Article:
Together, families and schools form a team that supports students’ social and emotional growth.
But families are often unfamiliar with the education term “social-emotional learning” and its acronym “SEL.” They may have questions about the benefits of SEL for their students.
Research shows when schools present social-emotional learning in plain language and demonstrate how it supports families’ goals for students, families tend to embrace it wholeheartedly.
Watch the video to learn 5 strategies for explaining SEL to families, or keep reading below.
Download the Building Family Understanding of Social-Emotional Learning Toolkit
5 Strategies for Explaining SEL to Families
1. Invite Families Into Partnership Around SEL (Tweet This)
Remember that families and educators share common goals for students. Invite families into partnership and meet them where they’re at so you can work together to support students.
Provide seats for family representatives on district and campus committees. Acknowledge concerns when they are voiced, and be straightforward in clearing up misunderstandings about social-emotional learning.
2. Explain SEL Using Language That Makes Sense to Families (Tweet this)
Educators have their own language that can be confusing to families. Avoid educator jargon by replacing it with plain language. For example, instead of “growth mindset,” try “learning from mistakes.”
Different families will connect better with different terms for SEL. It’s okay to vary your language or examples to speak in ways that make sense to your audience. Instead of “SEL,” it might work better to say “social-emotional learning,” or even “emotional intelligence” or “life skills.”
Really appreciate @Coach_Rudy reminding us that SEL, and so much else that we do in education, is about teaching skills. Such an important framing in today's climate - whatever our local context, personal and community values, skills can unlock our future. #PanoSummit— Vicki Raines (@v_raines) February 15, 2022
3. Give Families the Tools to Reinforce SEL at Home (Tweet this)
Research shows that SEL programs impact students more when they align across school and home.
Provide families with links to resources for apps and activities they can try at home to support what students are learning in school. For example, share the link for "Wisdom: The World of Emotions," an interactive game from Better Kids that helps students develop better coping strategies.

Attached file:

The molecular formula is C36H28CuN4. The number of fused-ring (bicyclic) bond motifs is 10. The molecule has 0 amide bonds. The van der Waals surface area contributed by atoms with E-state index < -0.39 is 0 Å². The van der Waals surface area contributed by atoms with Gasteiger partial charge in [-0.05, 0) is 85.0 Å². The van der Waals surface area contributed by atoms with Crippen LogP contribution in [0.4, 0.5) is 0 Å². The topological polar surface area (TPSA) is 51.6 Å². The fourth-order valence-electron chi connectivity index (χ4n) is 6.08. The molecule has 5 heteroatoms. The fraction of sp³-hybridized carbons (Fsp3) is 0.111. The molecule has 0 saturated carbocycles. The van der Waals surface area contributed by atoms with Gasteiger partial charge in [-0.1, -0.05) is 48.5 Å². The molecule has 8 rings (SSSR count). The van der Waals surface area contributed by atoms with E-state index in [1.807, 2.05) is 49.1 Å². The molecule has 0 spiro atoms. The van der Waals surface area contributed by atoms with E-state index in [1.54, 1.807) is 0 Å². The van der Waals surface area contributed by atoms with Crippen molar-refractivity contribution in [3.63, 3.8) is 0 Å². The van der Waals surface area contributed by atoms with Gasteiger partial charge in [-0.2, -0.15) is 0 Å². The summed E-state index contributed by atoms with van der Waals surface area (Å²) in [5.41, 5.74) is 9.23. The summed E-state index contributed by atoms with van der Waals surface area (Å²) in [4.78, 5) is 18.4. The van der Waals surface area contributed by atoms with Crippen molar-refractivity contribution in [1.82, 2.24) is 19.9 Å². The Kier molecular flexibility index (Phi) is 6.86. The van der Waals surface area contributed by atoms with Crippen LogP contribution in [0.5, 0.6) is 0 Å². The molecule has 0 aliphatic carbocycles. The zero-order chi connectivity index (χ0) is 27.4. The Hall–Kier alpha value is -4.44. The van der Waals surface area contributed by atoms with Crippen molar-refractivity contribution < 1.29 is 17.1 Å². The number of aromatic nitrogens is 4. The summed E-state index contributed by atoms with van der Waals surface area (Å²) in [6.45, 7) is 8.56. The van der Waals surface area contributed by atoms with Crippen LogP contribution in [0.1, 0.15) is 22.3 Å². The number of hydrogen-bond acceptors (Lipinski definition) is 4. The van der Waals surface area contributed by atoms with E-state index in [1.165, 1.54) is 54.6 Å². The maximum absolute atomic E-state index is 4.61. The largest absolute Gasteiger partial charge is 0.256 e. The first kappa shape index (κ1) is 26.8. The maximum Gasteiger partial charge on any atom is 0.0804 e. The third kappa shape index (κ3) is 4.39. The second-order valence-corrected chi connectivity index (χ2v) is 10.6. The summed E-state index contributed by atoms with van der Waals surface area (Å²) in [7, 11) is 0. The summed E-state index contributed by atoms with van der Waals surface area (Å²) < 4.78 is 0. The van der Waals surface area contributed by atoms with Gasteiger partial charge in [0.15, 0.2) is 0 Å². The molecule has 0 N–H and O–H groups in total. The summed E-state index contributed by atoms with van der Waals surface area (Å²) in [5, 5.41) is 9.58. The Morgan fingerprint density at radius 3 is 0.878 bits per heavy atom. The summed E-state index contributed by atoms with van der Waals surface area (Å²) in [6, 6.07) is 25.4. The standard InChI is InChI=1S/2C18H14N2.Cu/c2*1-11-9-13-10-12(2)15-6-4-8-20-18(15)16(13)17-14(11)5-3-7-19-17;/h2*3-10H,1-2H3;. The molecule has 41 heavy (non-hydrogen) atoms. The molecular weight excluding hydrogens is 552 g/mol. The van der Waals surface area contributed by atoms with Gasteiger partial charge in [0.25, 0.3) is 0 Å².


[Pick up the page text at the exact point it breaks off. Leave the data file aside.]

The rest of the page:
4. Focus on the Benefits of Social-Emotional Learning for Students (Tweet this)
Let families know that SEL has been studied for decades, and the evidence is clear that it benefits students. SEL has been shown to positively impact behavior, well-being, and academics.
Paint the bigger picture in which SEL skills aren’t just a way of getting through school—they will help students have a better chance of being employed as adults.
5. Make SEL Resources Accessible in Various Formats (Tweet this)
Families want to receive information and learn in various ways. Communicate through both online formats such as newsletters and websites, as well as in-person by bringing social-emotional learning information to events. Use translation and ASL interpretation to make information accessible to all families.
Get SEL language you can paste into your website and a customizable presentation slide deck in the Building Family Understanding of Social-Emotional Learning toolkit.
Strengthen Partnerships to Bolster Student Growth
When you take the time to strengthen school-family partnerships around SEL, you increase capacity to give students the skills and environments they need to learn and thrive.
Our new Building Family Understanding of Social-Emotional Learning toolkit helps you find the right words to explain social-emotional learning in your community.
It provides advice from Social-Emotional Learning Leader of the Year and founder of SEL Launchpad R. Keeth Matheny and gives you resources you need to communicate with families about social-emotional learning.
Get More Tips and Guidance to Communicate with Families Around Social-Emotional Learning